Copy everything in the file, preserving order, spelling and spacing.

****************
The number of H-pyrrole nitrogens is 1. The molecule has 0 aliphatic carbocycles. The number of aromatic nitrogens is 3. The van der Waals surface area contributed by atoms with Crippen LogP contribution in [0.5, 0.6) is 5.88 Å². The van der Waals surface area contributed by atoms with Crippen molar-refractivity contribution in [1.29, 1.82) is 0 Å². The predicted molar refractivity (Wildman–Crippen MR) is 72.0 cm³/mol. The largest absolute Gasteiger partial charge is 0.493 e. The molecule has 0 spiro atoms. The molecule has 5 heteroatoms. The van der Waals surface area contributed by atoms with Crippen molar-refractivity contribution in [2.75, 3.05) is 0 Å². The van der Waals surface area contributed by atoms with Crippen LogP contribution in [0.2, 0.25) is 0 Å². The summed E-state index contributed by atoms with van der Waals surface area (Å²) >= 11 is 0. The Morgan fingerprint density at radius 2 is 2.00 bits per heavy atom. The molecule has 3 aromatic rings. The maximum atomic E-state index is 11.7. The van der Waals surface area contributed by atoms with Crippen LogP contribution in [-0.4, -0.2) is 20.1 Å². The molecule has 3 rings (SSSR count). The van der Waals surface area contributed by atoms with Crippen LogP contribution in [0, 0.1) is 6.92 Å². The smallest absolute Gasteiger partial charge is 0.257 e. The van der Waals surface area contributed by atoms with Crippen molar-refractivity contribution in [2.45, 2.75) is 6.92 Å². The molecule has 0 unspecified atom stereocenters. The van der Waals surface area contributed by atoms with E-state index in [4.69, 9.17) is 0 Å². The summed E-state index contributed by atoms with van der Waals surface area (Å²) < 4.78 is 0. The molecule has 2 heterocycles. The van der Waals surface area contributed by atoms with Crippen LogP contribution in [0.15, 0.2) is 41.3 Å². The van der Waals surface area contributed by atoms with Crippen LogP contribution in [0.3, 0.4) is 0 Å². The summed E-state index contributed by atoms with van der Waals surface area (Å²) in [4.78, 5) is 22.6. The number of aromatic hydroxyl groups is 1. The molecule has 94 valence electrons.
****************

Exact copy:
The number of H-pyrrole nitrogens is 1. The molecule has 0 aliphatic carbocycles. The number of aromatic nitrogens is 3. The van der Waals surface area contributed by atoms with Crippen LogP contribution in [0.5, 0.6) is 5.88 Å². The van der Waals surface area contributed by atoms with Crippen molar-refractivity contribution in [1.29, 1.82) is 0 Å². The predicted molar refractivity (Wildman–Crippen MR) is 72.0 cm³/mol. The largest absolute Gasteiger partial charge is 0.493 e. The molecule has 0 spiro atoms. The molecule has 5 heteroatoms. The van der Waals surface area contributed by atoms with Crippen molar-refractivity contribution in [2.75, 3.05) is 0 Å². The van der Waals surface area contributed by atoms with Crippen LogP contribution in [0.2, 0.25) is 0 Å². The summed E-state index contributed by atoms with van der Waals surface area (Å²) >= 11 is 0. The Morgan fingerprint density at radius 2 is 2.00 bits per heavy atom. The molecule has 3 aromatic rings. The maximum atomic E-state index is 11.7. The van der Waals surface area contributed by atoms with Crippen LogP contribution in [-0.4, -0.2) is 20.1 Å². The molecule has 3 rings (SSSR count). The van der Waals surface area contributed by atoms with Crippen LogP contribution in [0, 0.1) is 6.92 Å². The smallest absolute Gasteiger partial charge is 0.257 e. The van der Waals surface area contributed by atoms with Crippen molar-refractivity contribution in [2.45, 2.75) is 6.92 Å². The molecule has 0 unspecified atom stereocenters. The van der Waals surface area contributed by atoms with E-state index in [4.69, 9.17) is 0 Å². The summed E-state index contributed by atoms with van der Waals surface area (Å²) < 4.78 is 0. The molecule has 2 heterocycles. The van der Waals surface area contributed by atoms with Crippen LogP contribution in [0.15, 0.2) is 41.3 Å². The van der Waals surface area contributed by atoms with Crippen LogP contribution in [0.3, 0.4) is 0 Å². The summed E-state index contributed by atoms with van der Waals surface area (Å²) in [4.78, 5) is 22.6. The number of aromatic hydroxyl groups is 1. The molecule has 94 valence electrons.